James:

Yeah. And so maybe one thing we can think about is putting in a Grants Management System, that's something you've had to do thinking about re-platforming your donor portal. Those, to me, all sort of signal changes, shifts in the sector that inevitably have had to happen. And so maybe we can start a little bit with thinking about back to six years ago. How have you sort of seen the space shift maybe like have there been significant changes in community foundations? Foundations and technology? What have you observed?

Charles:

Yeah, well, I think the biggest, most obvious shift I think is the maturity of the cloud landscape, those tools that are available to us and largely at a somewhat discounted price, it's been much more affordable and approachable for smaller foundations and nonprofits to engage with those players. And, yeah, so I would say the ability to shift a lot of that on-premise expertise and both in terms of retaining internal competence to manage those systems that has partially been outsourced. You still need that internal expertise, of course, but the... In terms of hosting those applications and all of that the nuts and bolts of running and securing that type of an apparatus that has largely been, you can outsource that or these hosted in a cloud where you don't have to assume those costs and the 5 nines uptime guarantee and all that kind of stuff, but reasonable a cloud player on AWS or whatever can deliver those solutions for you.

That's probably been the biggest change, but I would say, conversely, the challenges on the cybersecurity side have really been pretty enormous and are changing so rapidly, regardless of whether it's cloud or internal, you can outsource your solution, you can't necessarily outsource the responsibility for it. You still are ultimately on the hook for that. And I think both in terms of security and privacy, these are big ones, big topics for foundations to have to wrestle with these days. And then I would say as well, one of the benefits of the community foundation space, I think the foundation space, in general, is the sharing that goes along with this network of foundations that are going through very similar journeys. And the ability to learn from one another, I think is huge to help us just through mechanisms like this one, to share are the wisdom of the crowd with the crowd and being open about that, to say, here's where we maybe could have made a better decision, or here's where we'd like to go, have you done this blah, blah, blah. So...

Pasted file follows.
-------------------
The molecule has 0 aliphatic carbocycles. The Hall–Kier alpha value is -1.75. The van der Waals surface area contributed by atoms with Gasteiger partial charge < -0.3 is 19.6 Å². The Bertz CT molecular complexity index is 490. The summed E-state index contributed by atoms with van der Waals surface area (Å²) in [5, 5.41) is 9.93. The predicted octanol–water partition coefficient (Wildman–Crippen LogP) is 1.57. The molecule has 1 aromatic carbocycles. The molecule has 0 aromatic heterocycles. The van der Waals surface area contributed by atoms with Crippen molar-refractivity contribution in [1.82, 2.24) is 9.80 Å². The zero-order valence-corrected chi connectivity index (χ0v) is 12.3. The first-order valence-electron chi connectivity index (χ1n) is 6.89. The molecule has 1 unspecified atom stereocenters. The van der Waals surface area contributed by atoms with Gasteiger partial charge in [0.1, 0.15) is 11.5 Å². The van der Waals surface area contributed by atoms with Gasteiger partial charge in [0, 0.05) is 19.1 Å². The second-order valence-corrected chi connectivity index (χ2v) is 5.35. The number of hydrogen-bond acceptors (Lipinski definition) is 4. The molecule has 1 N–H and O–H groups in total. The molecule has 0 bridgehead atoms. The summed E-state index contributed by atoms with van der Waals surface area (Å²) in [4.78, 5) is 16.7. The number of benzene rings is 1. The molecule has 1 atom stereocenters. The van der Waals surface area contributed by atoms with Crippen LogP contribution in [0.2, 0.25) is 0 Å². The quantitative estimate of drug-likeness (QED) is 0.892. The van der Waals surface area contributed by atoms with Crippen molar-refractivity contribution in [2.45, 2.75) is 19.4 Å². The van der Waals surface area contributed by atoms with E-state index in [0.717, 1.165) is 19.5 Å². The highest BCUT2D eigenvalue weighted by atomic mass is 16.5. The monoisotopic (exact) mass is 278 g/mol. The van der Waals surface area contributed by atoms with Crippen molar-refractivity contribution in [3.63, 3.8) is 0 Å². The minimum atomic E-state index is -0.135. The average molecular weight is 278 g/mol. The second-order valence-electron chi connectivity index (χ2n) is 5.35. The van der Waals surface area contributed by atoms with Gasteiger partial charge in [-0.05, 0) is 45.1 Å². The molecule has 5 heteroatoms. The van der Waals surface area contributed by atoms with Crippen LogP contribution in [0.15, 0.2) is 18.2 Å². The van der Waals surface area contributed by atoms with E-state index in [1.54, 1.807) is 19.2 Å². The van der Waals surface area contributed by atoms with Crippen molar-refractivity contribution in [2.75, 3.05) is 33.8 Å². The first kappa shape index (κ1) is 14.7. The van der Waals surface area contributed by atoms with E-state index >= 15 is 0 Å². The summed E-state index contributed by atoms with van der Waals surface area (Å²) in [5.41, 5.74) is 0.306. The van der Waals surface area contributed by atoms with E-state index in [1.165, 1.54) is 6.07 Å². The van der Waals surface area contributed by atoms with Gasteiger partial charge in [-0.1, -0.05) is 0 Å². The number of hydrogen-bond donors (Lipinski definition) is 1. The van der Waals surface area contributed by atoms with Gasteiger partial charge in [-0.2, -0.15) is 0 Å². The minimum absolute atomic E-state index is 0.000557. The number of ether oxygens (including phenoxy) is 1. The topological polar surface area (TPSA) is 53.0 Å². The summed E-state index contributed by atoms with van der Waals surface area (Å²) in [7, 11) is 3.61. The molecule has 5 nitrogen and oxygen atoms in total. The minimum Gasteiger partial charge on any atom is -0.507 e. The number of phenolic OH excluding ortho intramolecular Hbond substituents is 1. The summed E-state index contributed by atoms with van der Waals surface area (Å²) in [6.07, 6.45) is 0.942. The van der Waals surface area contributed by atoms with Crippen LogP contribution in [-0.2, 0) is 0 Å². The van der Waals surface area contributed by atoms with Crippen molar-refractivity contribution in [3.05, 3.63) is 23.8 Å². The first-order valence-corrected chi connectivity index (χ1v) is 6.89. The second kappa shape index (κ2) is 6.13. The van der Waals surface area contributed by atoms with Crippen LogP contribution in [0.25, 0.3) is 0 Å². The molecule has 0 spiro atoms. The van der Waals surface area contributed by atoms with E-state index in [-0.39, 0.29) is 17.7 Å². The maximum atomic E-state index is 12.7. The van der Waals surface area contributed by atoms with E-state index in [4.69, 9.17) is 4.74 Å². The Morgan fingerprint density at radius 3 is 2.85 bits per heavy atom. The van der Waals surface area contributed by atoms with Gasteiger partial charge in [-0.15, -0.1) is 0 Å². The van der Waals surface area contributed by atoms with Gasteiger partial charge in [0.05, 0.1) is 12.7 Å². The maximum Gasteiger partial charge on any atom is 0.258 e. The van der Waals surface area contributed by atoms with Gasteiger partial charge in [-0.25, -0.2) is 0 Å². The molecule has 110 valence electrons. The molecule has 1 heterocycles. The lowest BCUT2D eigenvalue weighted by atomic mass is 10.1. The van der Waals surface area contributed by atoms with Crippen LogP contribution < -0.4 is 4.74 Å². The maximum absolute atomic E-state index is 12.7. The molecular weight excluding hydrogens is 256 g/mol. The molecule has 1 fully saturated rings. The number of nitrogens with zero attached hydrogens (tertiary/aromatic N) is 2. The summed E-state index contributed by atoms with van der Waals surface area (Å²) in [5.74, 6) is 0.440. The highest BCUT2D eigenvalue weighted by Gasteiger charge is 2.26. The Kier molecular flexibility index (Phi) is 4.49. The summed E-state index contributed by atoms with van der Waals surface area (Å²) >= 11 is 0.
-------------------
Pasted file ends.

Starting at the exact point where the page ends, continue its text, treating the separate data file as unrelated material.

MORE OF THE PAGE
James:

Yeah. And maybe on those points, it's worth maybe spending just a bit of time on security here. Cause talking about networks and foundations working with each other, the most recent tech survey, so it's November 2020 right now, if this is dated, but I think it was anywhere between 21 to 24% of foundations had reported significant technical, sorry, security breaches in the past couple of years and maybe Charles, if you don't mind, could you share a little bit about for those who may not even know, like what does security really mean and a foundation and what have you had to sort of explore and put in place and educate your team on to make sure that that is still top of the list, even if it's not a beautiful donor portal, for example, which can drive more energy.

Charles:

Yeah, exactly. Well, we're seeing a fairly significant portion of our budget going to cybersecurity defences, and this whole idea of the old model of hard perimeter soft inside and that it really needs to be pretty much hard all the way through. And as we know, the most of these breaches the most common attack factor, of course, is through emails through phishing so that's targeting your end users. So cybersecurity awareness training, the education of our staff on that is something we're working on all the time. Despite the fact that there has been 22 to 24% increase in breaches for foundations, we've also seen an increase in that same study or those same surveys increase in cyber insurance has picked up quite significantly since 2018 and cybersecurity awareness training as well.